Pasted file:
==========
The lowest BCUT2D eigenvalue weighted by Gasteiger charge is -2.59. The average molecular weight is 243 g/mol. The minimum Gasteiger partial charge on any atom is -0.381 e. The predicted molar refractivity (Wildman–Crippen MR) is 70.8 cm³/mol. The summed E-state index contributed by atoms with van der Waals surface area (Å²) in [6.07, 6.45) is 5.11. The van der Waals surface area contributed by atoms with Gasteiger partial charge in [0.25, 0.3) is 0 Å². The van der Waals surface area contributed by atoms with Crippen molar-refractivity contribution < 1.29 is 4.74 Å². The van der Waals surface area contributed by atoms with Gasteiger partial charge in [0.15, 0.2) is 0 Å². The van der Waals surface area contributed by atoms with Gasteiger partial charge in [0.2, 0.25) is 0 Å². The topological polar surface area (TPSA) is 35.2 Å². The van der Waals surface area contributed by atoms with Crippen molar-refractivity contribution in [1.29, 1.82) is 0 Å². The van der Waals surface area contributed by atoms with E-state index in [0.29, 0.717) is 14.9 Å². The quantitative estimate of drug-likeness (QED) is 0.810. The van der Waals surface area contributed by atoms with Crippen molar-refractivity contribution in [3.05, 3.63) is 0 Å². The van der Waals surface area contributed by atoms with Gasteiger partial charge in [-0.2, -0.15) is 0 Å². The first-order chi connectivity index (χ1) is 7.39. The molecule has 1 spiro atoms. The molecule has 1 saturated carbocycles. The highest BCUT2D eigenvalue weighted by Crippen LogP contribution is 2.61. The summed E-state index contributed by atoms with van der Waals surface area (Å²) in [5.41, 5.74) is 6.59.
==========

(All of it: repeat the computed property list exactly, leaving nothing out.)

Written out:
The lowest BCUT2D eigenvalue weighted by Gasteiger charge is -2.59. The average molecular weight is 243 g/mol. The minimum Gasteiger partial charge on any atom is -0.381 e. The predicted molar refractivity (Wildman–Crippen MR) is 70.8 cm³/mol. The summed E-state index contributed by atoms with van der Waals surface area (Å²) in [6.07, 6.45) is 5.11. The van der Waals surface area contributed by atoms with Gasteiger partial charge in [0.25, 0.3) is 0 Å². The van der Waals surface area contributed by atoms with Crippen molar-refractivity contribution < 1.29 is 4.74 Å². The van der Waals surface area contributed by atoms with Gasteiger partial charge in [0.15, 0.2) is 0 Å². The van der Waals surface area contributed by atoms with Gasteiger partial charge in [0.2, 0.25) is 0 Å². The topological polar surface area (TPSA) is 35.2 Å². The van der Waals surface area contributed by atoms with Crippen molar-refractivity contribution in [1.29, 1.82) is 0 Å². The van der Waals surface area contributed by atoms with E-state index in [0.29, 0.717) is 14.9 Å². The quantitative estimate of drug-likeness (QED) is 0.810. The van der Waals surface area contributed by atoms with Crippen molar-refractivity contribution in [3.05, 3.63) is 0 Å². The van der Waals surface area contributed by atoms with Gasteiger partial charge in [-0.2, -0.15) is 0 Å². The first-order chi connectivity index (χ1) is 7.39. The molecule has 1 spiro atoms. The molecule has 1 saturated carbocycles. The highest BCUT2D eigenvalue weighted by Crippen LogP contribution is 2.61. The summed E-state index contributed by atoms with van der Waals surface area (Å²) in [5.41, 5.74) is 6.59.